Sector Friday - Print before reading

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Back to our snapshots of individual manufacturing sectors - this week it's paper, printing and publishing.

Perhaps not a sector that receives a high amount of attention, but one that makes products that everyone will use on a daily basis - your newspaper, tissues, journals/celebrity gossip mags, printed advertising material, envelopes and wallpaper! And it accounts for a reasonable share of total manufacturing output - just over 7%.

Here's how it breaks down:

% share of GVASource: National Statistics

Facts and stats

  • Most output from the sector goes back into industry as intermediate consumption. Exports are a small part of final demand (7%) with the bulk of remaining output consumed by households.
  • Exports were evenly split between EU and non-EU markets in 2012. Germany, France and the Netherlands and the main individual export markets for the sector.
  • Asia, North America and Germany are the main source of imports. The UK runs a trade deficit with both EU and non-EU markets in this sector.
  • The industry is R&D-lite, investing around £20m in R&D or less than 0.5% of the manufacturing total.
  • Activity is concentrated in the East Midlands, with paper manufacture also significant in Wales and printing activity also prevalent in the East of England.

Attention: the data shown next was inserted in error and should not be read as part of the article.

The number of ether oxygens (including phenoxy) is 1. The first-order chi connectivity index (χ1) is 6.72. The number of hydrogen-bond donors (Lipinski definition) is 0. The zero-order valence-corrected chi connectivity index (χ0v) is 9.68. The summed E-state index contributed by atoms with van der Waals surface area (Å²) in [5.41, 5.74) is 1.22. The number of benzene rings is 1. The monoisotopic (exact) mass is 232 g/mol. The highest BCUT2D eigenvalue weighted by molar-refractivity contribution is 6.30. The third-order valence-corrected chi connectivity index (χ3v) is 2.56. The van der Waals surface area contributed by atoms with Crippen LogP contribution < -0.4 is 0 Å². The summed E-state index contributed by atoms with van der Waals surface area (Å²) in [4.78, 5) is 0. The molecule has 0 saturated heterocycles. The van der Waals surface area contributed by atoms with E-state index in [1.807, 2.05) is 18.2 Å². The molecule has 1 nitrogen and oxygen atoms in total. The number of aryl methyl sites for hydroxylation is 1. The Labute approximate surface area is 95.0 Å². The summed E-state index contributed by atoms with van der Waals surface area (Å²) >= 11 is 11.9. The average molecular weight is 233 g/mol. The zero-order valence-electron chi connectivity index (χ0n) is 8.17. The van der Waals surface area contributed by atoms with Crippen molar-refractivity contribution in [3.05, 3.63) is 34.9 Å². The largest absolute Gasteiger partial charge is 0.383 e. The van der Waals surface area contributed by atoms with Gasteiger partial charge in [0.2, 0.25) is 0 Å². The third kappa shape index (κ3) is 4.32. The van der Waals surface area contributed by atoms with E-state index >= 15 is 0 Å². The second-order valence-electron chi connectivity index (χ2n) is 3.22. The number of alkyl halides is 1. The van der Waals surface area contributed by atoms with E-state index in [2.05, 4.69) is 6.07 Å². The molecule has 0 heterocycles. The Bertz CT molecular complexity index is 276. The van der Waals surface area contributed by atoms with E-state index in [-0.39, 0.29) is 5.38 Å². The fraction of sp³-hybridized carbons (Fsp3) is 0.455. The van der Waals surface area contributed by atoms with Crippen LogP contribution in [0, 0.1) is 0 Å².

Challenging times for paper and printing

The paper and publishing sectors have been declining over the past decade. The paper & board sector is subject to cheaper competition and shorter forestry growing cycles for pulp in S America and Asia. Demand for printed material has been suffering as consumers use online media.

Future trends - challenges continue, but opportunities too

  • Demand for consumer packaging and printed material (eg newspapers) will be strongest in emerging markets. The export opportunities for UK companies in these markets are likely to be limited.
  • European markets in both paper and printing are mature; growth is likely to be found in sectors such as food packaging.
  • The sector will continue to face competition from digital media, but we will see more technology deployed for smaller batches of printed material.
  • Recycling growth has slowed, but this is likely a consequence of efforts to minimise packaging. The use of recycled material will continue to grow.

Author

Chief Economist

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